How Will History Judge George Papandreou? (The Globalist)

6 Dec

Former Greek Prime Minister George Papandreou will not only be remembered for having been in office during Greece’s worst economic crisis since the 1930s. He will be remembered as bold and decisive — and unafraid to take unpopular positions, argues Elena Panaritis, a member of Greece’s parliament.

 

George Papandreou was confident enough to take risks. Few politicians are. His mantra was to convince his fellow Greeks of the need for additional austerity reforms and harsh new belt-tightening measures.

Papandreou is a 21st-century politician fighting his way through an outdated (19th and 20th century) political system.

That is an unusual stance for any social democrat to take. But he was willing to sacrifice his office — as in the end he did — to make sure that the right steps would be taken to get his country back on the road to economic recovery.

 

Despite the dramatic circumstances of his departure, he succeeded as a leader. He took the country’s challenges and tried to develop a bipartisan vision. This is why his decision to resign should be taken as a sign of a rather audacious politician who did not think twice about sacrificing his position for the sake of his country.

 

In many ways, Papandreou was ahead of his time. He is a 21st-century politician fighting his way through an outdated (19th and 20th century) political system in Greece.

While struggling to rescue a crippled economy at risk of collapsing, he faced rebellion from the opposition parties and resistance from within his own party.

So how will Papandreou be judged by history?

He will be judged as a leader of a country who had the audacity to make changes and solve problems that date back to the 1950s.

He will be identified as a 21st-century leader — a man of vision — who had to fight partisan politics within his own party and within the overall political system in Greece. He was also confronted with a negative public reaction to his economic and public sector reforms.

Just as Greece’s democracy has evolved over the centuries, Greece’s politicians also need to evolve.

Papandreou will also be remembered as the canary in the coal mine who warned us about the economic crisis in Greece, across Europe and throughout the world.

As a politician, he was confident enough to take risks. Few would have taken the risk of calling for a referendum. But convincing Greeks of the need for additional austerity reforms and harsh new belt-tightening measures was Papandreou’s main concern.

Was it a mistake? From the perspective that it represented an attempt at direct democracy, it was not a mistake. The problem was the timing. Since they were under so much pressure, it is certainly possible the Greeks would not have responded with a clear mind.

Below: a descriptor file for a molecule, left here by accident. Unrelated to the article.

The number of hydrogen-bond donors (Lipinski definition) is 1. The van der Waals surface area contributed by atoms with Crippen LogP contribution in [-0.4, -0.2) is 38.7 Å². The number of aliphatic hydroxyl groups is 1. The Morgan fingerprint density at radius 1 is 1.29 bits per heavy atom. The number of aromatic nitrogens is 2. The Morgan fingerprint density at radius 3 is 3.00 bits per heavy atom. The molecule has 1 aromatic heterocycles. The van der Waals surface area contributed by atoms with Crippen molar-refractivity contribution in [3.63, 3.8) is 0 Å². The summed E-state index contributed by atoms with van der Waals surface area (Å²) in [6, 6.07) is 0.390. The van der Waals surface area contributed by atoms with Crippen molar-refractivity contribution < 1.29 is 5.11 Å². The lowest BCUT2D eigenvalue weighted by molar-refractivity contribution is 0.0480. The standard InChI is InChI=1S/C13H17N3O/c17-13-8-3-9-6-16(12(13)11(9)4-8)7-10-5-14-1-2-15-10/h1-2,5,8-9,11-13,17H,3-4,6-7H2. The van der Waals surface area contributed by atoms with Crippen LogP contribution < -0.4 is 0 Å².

The reasoning, surprising though it may have been for outsiders, was his intention to mend the severed relationship between the state and the Greek people.

Just as Greece’s democracy has evolved over the centuries (it’s nothing like it was back in the 19th or 20th century), Greece’s politicians also need to evolve. This is the only way to strengthen democracy.

Not only do today’s politicians need to heed the public’s gripes and concerns, they also need to respond to the economy in order to withstand its shocks.

Papandreou will be judged as a leader who had the audacity to solve problems that date back to the 1950s.

In the political arena, leadership is not simply about doing what the opinion polls tell you to do. Strong leadership involves gauging public opinion and forging policies that will actually resolve issues.

 

Unfortunately, this is not the case today in Europe. Over the past few years, politics in Europe has increasingly lagged behind economic events. Politicians are not paying attention to the markets. All Greeks are being punished by the invisible force of the markets.

Timing and speed is paramount in today’s political arena. Politicians must always stay one step ahead of the markets to prevent catastrophe. This is not only true for Greece, but for the whole of Europe and the world.

Think about it. Even Italy — the world’s seventh-largest economy — now needs to roll over €300 billion in debt next year, two-thirds of which needs to be paid by the beginning of 2012. That’s not small potatoes! It’s like paying off all of Greece’s entire debt in the first three months of 2012.

This is why our politicians and our decision-making process need to evolve to a new level — one where decisions are made rapidly enough to preempt the markets. Greece is no exception. We are in dire need of a leader who will transform the country and put it back on the right course.

 

http://www.theglobalist.com/printStoryId.aspx?StoryId=9463

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